Investors' reaction to the Bank of Japan's quarterly Tankan survey of business conditions, released ...
Investors' reaction to the Bank of Japan's quarterly Tankan survey of business conditions, released recently, neatly highlighted the evident desire to paint the most optimistic hue on any economic or corporate announcement forthcoming from Japan.
Whereas the stock market and the currency appreciated in response to the improvement seen in business sentiment, albeit from a low base, the bond market also rallied, somewhat counter intuitively, largely in reaction to the disappointing forecasts for corporate capital expenditure.
Similarly, the recent releases of poor economic numbers, and there have been many. Retail sales, construction starts and machinery orders have been taken as confirming the need for, and ensuring the enaction of, a more radical and sustained programme of corporate restructuring than would have been the case if light could be seen at the end of the economic tunnel.
Certainly in terms of news flow there has been no shortage of corporate restructuring announcements. Over the past couple of weeks we have seen Mazda announce that it is to source all its steel sheet from one supplier, Nippon Steel, rather than the previous six. And Toyota announced it is to move from a seniority based pay scheme for all 20,000 white-collar workers, while the conservative Daiwa House removed their President at their AGM following a collapse in orders.
Although the stabilisation of the banking system following the government's ´17 trillion injection at the end of 1998 and the ample market liquidity resulting from the Bank of Japan's activities in pursuing a zero interest rate policy have been a necessary foundation for the Nikkei's 30% year-to-date move, it has been the momentum of corporate restructuring announcements that have largely driven and maintained this strong performance.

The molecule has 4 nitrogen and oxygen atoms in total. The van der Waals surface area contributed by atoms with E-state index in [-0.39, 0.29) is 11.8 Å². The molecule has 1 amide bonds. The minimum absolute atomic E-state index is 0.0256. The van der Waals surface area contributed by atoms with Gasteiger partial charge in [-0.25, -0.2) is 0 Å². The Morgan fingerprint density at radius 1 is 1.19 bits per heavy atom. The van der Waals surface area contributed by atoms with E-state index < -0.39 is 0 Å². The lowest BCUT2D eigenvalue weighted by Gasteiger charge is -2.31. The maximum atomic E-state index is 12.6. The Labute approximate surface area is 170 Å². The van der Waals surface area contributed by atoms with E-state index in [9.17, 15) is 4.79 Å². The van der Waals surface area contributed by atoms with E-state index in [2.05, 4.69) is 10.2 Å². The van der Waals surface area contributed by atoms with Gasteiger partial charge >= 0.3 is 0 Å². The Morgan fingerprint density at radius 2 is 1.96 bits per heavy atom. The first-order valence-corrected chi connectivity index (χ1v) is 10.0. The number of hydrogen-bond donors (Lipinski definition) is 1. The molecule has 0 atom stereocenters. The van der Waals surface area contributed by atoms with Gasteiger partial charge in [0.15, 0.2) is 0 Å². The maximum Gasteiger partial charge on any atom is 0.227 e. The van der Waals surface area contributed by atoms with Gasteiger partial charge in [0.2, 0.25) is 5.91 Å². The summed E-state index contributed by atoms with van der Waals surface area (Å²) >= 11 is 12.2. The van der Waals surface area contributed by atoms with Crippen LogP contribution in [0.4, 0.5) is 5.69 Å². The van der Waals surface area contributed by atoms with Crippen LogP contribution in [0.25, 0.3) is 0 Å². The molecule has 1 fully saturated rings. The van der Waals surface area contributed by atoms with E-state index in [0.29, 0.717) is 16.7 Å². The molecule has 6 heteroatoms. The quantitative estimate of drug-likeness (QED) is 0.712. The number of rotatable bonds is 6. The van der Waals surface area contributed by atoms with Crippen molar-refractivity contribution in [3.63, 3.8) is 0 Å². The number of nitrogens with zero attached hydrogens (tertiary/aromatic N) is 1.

The real difficulty faced by asset allocators, though, is to quantify the effects of all these measures in terms of profits. Foreign investors, predominantly American and continental European, however, have been seemingly willing to suspend judgement on the ultimate results and to play the momentum. The sheer weight of foreign buying and the market's consistent upward trajectory has forced many, reluctantly, to follow suit.
The real risk is that with the economy unlikely to exhibit any significant positive growth for the next two years as consumption and capital expenditure, which together account for 75% of GDP, remain under pressure, the restructuring will not be substantial enough to raise earnings to the levels that are currently being discounted in the market.
It must also be borne in mind that the corporate changes underway in Japan, radical by Japanese standards, pale with international comparisons.
The mergers taking place within the Japanese oil industry or banking sector to reduce capacity and improve efficiency are dwarfed by the mega mergers that have occurred within the international oil majors or within US or European banks.
There is every danger that in relative global terms Japan will continue to slip back against its international peers.
Nick Reid is investment manager at Gartmore Investment Management
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